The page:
Ghost Rider review by Rosie

Ghost Rider

These are the days that make my job difficult. In the time it took for me to watch the stunningly horrible Ghost Rider, I could have (a) cut my feet off with a hand saw and then raced to see if I could invent new, usable feet made from common household items before I passed out, (b) painted my teeth rainbow colors with thirty-year old, lead-based house paint and then sued Sherwin Williams for not specifically warning me not to use house paint as teeth paint, or (c) dipped my head in barbecue sauce and entered into a man vs. grizzly bear cage-fighting tournament, just to name a few things. Each of which would have been a clearly less regrettable use of my time. But what’s done is done, so let me just get this review out of the way and then be able to just put this whole, ugly incident behind me for good.

Ghost Rider stars Nicolas Cage as the fortuitously named Johnny Blaze – a professional motorcycle stunt driver who, at night, turns into a giant skeleton on fire that is bound to do the devil’s bidding but also fights crime for some reason. The story takes place alternately in some remote, desolate, deserted plains with no hint of civilization for as far as can be seen, a giant bustling metropolis with huge skyscrapers that he can drive up the sides of and, once, in a hastily thrown together marshland area, with no clear rhyme or reason as to why or how they have gone from one setting to another at any moment. Eva Mendes plays the beauty to cage’s beast as Roxanne Simpson, the love interest who learns to see past the fact that he is a gigantic, flaming skeleton on the outside and love him for the insufferably pretentious hack he is on the inside. Donal Logue plays some kind of manager or something and more than holds his own, in terms of terrible acting, in his torturous scenes with Cage. Sam Elliott must have been being blackmailed or raising money for charity or something to appear in this train wreck and until someone proves to me otherwise I’m just going to give him a temporary pass and pretend I didn’t notice him.

To Cage, I cannot be so kind. I don’t know what’s happened to this once at least respectable actor since the days of Raising Arizona, and even up to Leaving Las Vegas, but his recent track record leaves us with no other alternative but to believe that he has set his sights firmly on the goal of joining Rob Schneider, Chris Klein and Vin Diesel on the Mount Rushmore of the worst actors in modern history. If this is truly the case, then I can only tip my hat and say congratulations Mr. Cage, you’ve made it. You may finally rest now. Every line of dialogue Cage delivers in this film is just dripping with unapologetic overacting. It is only as the incongruously CGIed flaming demon that his character ever approaches a natural articulation of dialogue. And that thing mostly just grunts and snorts, but still. Cage’s idea of a character quirk in this movie is to play up Blaze’s habit of constantly staring at himself in mirrors, while posing and giving himself pep talks (which, coincidentally, is exactly how I always pictured Nicolas Cage spending his free time at home). Some may think I’m being harsh on Cage here, but only those who haven’t seen the movie. And if it is true, as unofficially noted on one of the funnier IMDB trivia pages I’ve come across in a while, that Cage actually wrote sections of the script as well – I can promise you he’s getting off with a light slap on the wrist here.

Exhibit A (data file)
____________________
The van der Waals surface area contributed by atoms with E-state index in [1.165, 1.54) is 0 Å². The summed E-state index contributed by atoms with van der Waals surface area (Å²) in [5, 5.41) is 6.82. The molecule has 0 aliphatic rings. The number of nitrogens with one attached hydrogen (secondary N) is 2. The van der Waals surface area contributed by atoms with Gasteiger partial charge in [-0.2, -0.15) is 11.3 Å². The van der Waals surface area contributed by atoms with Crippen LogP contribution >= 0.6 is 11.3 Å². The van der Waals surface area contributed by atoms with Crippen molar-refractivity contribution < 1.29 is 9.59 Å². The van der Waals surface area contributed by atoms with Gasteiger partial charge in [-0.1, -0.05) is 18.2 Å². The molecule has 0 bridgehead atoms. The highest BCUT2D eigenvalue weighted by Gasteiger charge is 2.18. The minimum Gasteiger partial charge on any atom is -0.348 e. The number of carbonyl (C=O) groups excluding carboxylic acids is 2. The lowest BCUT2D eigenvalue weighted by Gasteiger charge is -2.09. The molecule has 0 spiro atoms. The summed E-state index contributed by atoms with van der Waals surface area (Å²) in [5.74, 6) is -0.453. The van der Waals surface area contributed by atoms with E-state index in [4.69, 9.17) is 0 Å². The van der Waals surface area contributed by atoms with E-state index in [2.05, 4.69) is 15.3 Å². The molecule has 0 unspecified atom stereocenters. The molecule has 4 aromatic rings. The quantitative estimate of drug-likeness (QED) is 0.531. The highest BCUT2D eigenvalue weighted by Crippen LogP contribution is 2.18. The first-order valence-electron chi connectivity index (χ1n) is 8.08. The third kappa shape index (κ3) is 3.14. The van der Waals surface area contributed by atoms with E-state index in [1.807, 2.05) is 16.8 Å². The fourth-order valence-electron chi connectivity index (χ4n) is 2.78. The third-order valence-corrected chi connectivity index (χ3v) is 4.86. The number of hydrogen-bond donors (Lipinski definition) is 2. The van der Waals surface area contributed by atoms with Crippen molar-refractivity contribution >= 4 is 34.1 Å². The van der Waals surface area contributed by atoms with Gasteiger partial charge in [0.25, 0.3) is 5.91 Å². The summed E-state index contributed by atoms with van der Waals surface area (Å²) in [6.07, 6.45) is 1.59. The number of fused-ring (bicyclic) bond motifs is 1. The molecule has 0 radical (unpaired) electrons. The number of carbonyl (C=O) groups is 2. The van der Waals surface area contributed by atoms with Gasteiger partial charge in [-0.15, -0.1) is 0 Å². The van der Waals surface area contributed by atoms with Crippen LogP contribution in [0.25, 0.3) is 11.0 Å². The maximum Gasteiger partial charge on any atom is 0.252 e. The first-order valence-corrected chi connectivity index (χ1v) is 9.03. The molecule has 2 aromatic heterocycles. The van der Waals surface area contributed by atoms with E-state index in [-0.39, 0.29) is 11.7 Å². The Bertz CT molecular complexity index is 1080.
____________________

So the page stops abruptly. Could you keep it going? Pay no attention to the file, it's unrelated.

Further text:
As for the rest of the cast, I don’t even really know what to say about their embarrassing participation in this insultingly inane suckfest except that everyone involved should have their SAG cards revoked and fed to goats. And while I’m handing out punishments, I would also propose that Columbia Pictures should also be federally subpoenaed and made to answer for how they can justify spending 110 million dollars to bring this travesty into existence rather than using that money for more socially beneficial programs like, say, training an army of monkeys to use blow guns and turning them loose in downtown Manhattan. The Motion Picture Association of America should be picketed to change the “NC-17” rating to mean “Nicolas Cage – On-screen for more than 17 seconds”. And Johnny Depp, Jon Voight and any other actors who were ever partially interested in or attached to this project and decided to back out should be given the Presidential Medal of Freedom and have bridges named after them in every state.

Essentially, in case I haven’t made myself clear, this is the kind of movie that can make you hate movies. And yet rumors persist of production soon to begin on Ghost Rider 2. It just reminds me again of those prescient words once uttered by a pair of kooky, young kids in love. “The whole world’s coming to an end, Mal.” “I see angels, Mickey …”

1 out of 10 Jackasses
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